Obviously, an allergy medication induced gym crazy period.
While having my nose and sinuses go crazy is not on my list of fun things to do to pass the time, it is a fact of life that occurs routinely each year. This year is particularly awful, with all the rain we have had making the trees especially robust in their abundance of blooms. While plotting my day last night and assessing my ability to train this morning, I started pondering my journey thus far. J has counseled me many, many times that when I tweak something in the gym, if I am not feeling well, the best thing I can do is to take some time off. I interpret that as a few days, maybe up to an entire week, and mind understands the concept of a beginning, a middle, and an end of such leaves. Mind understands that “time off” from the gym is finite, not a forever and ever, amen, type action.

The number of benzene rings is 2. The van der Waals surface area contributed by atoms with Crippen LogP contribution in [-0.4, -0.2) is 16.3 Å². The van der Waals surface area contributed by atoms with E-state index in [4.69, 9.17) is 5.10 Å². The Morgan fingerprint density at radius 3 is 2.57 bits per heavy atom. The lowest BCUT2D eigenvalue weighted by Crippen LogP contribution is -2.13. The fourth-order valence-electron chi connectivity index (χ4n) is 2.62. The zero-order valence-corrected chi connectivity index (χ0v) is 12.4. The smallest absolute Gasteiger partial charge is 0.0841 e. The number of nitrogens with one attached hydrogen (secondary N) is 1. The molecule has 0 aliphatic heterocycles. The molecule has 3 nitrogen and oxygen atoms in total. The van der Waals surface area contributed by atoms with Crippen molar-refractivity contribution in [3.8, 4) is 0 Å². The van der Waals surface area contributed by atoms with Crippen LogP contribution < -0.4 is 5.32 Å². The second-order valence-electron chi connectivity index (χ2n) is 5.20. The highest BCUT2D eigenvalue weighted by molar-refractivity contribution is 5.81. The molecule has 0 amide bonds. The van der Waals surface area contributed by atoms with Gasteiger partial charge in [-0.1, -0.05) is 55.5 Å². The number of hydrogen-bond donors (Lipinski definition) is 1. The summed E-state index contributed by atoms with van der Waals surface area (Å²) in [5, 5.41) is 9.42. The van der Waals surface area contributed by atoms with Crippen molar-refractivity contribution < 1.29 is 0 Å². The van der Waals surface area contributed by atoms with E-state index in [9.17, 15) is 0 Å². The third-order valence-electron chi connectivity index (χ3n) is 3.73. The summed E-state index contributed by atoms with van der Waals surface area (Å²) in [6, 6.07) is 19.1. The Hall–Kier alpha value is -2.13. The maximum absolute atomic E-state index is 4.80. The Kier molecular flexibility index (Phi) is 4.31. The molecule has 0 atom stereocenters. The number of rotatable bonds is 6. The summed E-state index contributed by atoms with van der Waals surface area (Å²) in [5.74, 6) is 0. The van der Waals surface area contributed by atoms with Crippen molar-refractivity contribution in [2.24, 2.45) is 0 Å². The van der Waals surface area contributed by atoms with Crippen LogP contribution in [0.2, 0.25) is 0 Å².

Yet I still do not have complete confidence that missing too much time does not mean the end of my exercise habits. Maybe in another 20 months … or 20 years. My doubts about myself could be the trigger that keeps me focused on returning to the gym and trying to learn and to improve as the sessions and the practices pile up. Despite being a consistent student about practices and training sessions for more than a year, it still feels like brand new behaviors and habits to me. For the most part, this is fine; it is not making me even more neurotic than I am typically. If anything, it reminds me what success looks and feels like. I know how a day without exercise feels, and I suspect stringing a few of them together when I am not distracted with being on vacation or something similar would make me feel resoundingly gross.
I am starting to identify as someone more disciplined and in pursuit of some greater good, for me personally. Changing habits is not easy, changing lifestyle habits is very hard. Especially when things like diet and exercise are involved, because for me, those are habits of a lifetime. For me, I get into a line and follow it from point A to point B and kinda sorta blindly follow it. Forever.